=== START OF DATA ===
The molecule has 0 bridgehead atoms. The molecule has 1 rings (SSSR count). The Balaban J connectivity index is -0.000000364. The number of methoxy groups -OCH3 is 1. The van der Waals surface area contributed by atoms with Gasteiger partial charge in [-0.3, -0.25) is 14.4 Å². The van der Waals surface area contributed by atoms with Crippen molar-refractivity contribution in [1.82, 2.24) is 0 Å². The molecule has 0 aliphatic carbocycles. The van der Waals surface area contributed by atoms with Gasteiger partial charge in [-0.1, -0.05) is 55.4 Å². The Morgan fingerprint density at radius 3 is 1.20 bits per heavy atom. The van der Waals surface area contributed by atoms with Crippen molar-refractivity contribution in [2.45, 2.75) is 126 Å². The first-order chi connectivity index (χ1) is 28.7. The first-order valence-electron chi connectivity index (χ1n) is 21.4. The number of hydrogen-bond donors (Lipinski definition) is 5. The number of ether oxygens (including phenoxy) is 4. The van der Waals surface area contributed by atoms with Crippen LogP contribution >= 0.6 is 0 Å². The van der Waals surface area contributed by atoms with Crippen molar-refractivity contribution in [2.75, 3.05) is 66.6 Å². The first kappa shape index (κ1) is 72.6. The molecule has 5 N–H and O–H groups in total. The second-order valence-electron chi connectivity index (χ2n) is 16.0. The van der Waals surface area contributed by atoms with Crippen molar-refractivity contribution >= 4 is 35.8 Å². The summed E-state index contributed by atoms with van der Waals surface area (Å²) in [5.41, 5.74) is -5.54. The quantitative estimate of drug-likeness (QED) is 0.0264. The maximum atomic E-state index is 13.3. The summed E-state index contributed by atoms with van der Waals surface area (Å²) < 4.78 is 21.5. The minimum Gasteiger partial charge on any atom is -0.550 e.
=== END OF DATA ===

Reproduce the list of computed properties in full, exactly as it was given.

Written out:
The molecule has 0 bridgehead atoms. The molecule has 1 rings (SSSR count). The Balaban J connectivity index is -0.000000364. The number of methoxy groups -OCH3 is 1. The van der Waals surface area contributed by atoms with Gasteiger partial charge in [-0.3, -0.25) is 14.4 Å². The van der Waals surface area contributed by atoms with Crippen molar-refractivity contribution in [1.82, 2.24) is 0 Å². The molecule has 0 aliphatic carbocycles. The van der Waals surface area contributed by atoms with Gasteiger partial charge in [-0.1, -0.05) is 55.4 Å². The Morgan fingerprint density at radius 3 is 1.20 bits per heavy atom. The van der Waals surface area contributed by atoms with Crippen molar-refractivity contribution in [2.45, 2.75) is 126 Å². The first-order chi connectivity index (χ1) is 28.7. The first-order valence-electron chi connectivity index (χ1n) is 21.4. The number of hydrogen-bond donors (Lipinski definition) is 5. The number of ether oxygens (including phenoxy) is 4. The van der Waals surface area contributed by atoms with Crippen LogP contribution >= 0.6 is 0 Å². The van der Waals surface area contributed by atoms with Crippen molar-refractivity contribution in [2.75, 3.05) is 66.6 Å². The first kappa shape index (κ1) is 72.6. The molecule has 5 N–H and O–H groups in total. The second-order valence-electron chi connectivity index (χ2n) is 16.0. The van der Waals surface area contributed by atoms with Crippen molar-refractivity contribution >= 4 is 35.8 Å². The summed E-state index contributed by atoms with van der Waals surface area (Å²) in [5.41, 5.74) is -5.54. The quantitative estimate of drug-likeness (QED) is 0.0264. The maximum atomic E-state index is 13.3. The summed E-state index contributed by atoms with van der Waals surface area (Å²) < 4.78 is 21.5. The minimum Gasteiger partial charge on any atom is -0.550 e.